The Rising Tide of Violence Against Women in India
December 12, 2012
This week, 4,000 organizations across the globe mark the end of the annual 16-day campaign to end gender-based violence. Women in India, like many of the women represented by these organizations, are worse off than their male counterparts on most counts. Here, women face greater restrictions on mobility, usually have less to eat than their male counterparts, are denied proper education and healthcare, and are often forced into early marriages. They have fewer opportunities for employment, and are underrepresented in government.
Based on a recent survey conducted by the Thomson Reuters Foundation, India is the fourth most dangerous country in the world for women. A recent study conducted by India’s Central Statistical Organisation, found that nearly three million girls, one million more than boys, are “missing” in 2011 compared to 2001 and there are now 48 fewer girls per 1,000 boys than there were in 1981. According to police records, a woman is raped in India every 20 minutes. But even the most violent crimes committed against women are rarely reported and perpetrators are often unpunished. At the same time, broad community awareness of violence against women is low. As a result, many such crimes continue with impunity.
An important audience for change is India’s growing youth population. Unfortunately, such topics are not generally discussed in Indian society, so raising these issues comes with its own set of challenges. Teachers and families tend to shy away from such taboo topics at home and in the classroom.
In response to mounting pressure, India’s government has taken steps to curb violence against women over the past few decades. Commissions have been set up for women at both the national and state level. Police departments in some states have created women’s cells at the police stations, or separate police stations dedicated to women complainants only. While there is debate in the legal and NGO community about the effectiveness of separate stations, there is no doubt that when a woman has experienced violence the police would be her first point of contact to initiate the legal process. As a result, many organizations and activists are working at the ground level to help sensitize police officers on how to work with women who seek help and protection.
The most prominent step to combat the problem has been passage of the Protection of Women from Domestic Violence Act (PWDVA) in 2006. Prior to having access to this seminal piece of legislation, women who had suffered domestic violence were forced to rely on the various criminal law provisions in the Indian Penal Code, an archaic piece of law dating back to colonial times which provided limited recourse. Because it presents a civil law remedy, the PWDVA does not initiate criminal proceedings, but rather incorporates penal provisions in the event of a violation of protection orders as issued by a court of law. In a country like India where violence against women is culturally and socially sanctioned, legislation such as this extends much-needed protection to women that suffer violence even from their closest kin, whether a husband, mother in law, or other family member.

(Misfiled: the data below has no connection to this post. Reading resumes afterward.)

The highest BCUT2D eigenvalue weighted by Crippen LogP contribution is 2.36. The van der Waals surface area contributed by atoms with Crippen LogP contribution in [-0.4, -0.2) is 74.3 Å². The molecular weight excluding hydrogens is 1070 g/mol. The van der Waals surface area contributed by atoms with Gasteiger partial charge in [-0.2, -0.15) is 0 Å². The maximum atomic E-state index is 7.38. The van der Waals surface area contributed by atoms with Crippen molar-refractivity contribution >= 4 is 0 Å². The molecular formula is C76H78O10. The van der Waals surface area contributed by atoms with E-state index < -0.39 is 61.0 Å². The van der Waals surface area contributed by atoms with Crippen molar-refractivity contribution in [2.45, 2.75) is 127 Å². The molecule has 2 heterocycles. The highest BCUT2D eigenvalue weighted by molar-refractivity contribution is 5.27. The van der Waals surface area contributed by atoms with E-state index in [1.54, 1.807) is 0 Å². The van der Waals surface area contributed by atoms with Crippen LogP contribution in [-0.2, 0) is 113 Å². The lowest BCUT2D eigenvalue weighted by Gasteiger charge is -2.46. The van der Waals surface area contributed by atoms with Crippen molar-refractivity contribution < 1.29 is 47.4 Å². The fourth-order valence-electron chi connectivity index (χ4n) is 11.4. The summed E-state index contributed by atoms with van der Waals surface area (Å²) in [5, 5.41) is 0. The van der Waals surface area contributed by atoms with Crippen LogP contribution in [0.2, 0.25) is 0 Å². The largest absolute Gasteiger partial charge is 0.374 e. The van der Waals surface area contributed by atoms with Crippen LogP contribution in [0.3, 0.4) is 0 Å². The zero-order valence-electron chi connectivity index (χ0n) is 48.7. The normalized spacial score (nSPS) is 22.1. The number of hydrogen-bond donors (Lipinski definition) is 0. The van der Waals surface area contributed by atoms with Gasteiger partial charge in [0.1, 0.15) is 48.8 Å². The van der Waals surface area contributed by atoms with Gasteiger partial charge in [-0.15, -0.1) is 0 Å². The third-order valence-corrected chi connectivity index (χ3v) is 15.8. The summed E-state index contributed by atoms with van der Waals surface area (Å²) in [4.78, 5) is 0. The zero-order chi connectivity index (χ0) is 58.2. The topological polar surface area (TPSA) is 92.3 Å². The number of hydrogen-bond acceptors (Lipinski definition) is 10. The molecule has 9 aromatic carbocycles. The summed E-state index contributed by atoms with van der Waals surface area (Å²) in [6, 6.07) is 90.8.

The 16 Days of Activism against Gender Violence is therefore extremely relevant to India. Launched in 1991, this international campaign rallies stakeholders to raise awareness and influence policy and behavior to end violence against women. This year, The Hunger Project, with support from The Asia Foundation, took this campaign to two villages in the central Indian state of Madhya Pradesh. In Mungwari village, teenage boys and girls at the local school marched with slogans and loudspeakers along with the community to advocate against gender violence. In the neighboring village of Devran, a Gram Sabha (village council) was held, where they signed a pledge to increase efforts to end female feticide, a growing problem in their community. At the same meeting, elected women representatives put forth the need to shut down liquor shops in the area because of rising instances of alcohol-fueled domestic violence against women.
Next steps include strengthened implementation of these laws, increased awareness, and strong advocacy techniques. When I visited Mungwari and Devran villages, the majority of the women I met were unaware that a law exists to protect them against violence experienced in their homes. Even once told, many of the women expressed that this was “part of married life.” While a shift in women’s own mindsets around family violence is needed in India, it’s equally important that a safe environment is in place and strong legislation implemented to enable them to stand up for themselves.
Diya Nag is a program officer in The Asia Foundation’s India office. She can be reached at firstname.lastname@example.org. The views and opinions expressed here are those of the individual author and not those of The Asia Foundation.
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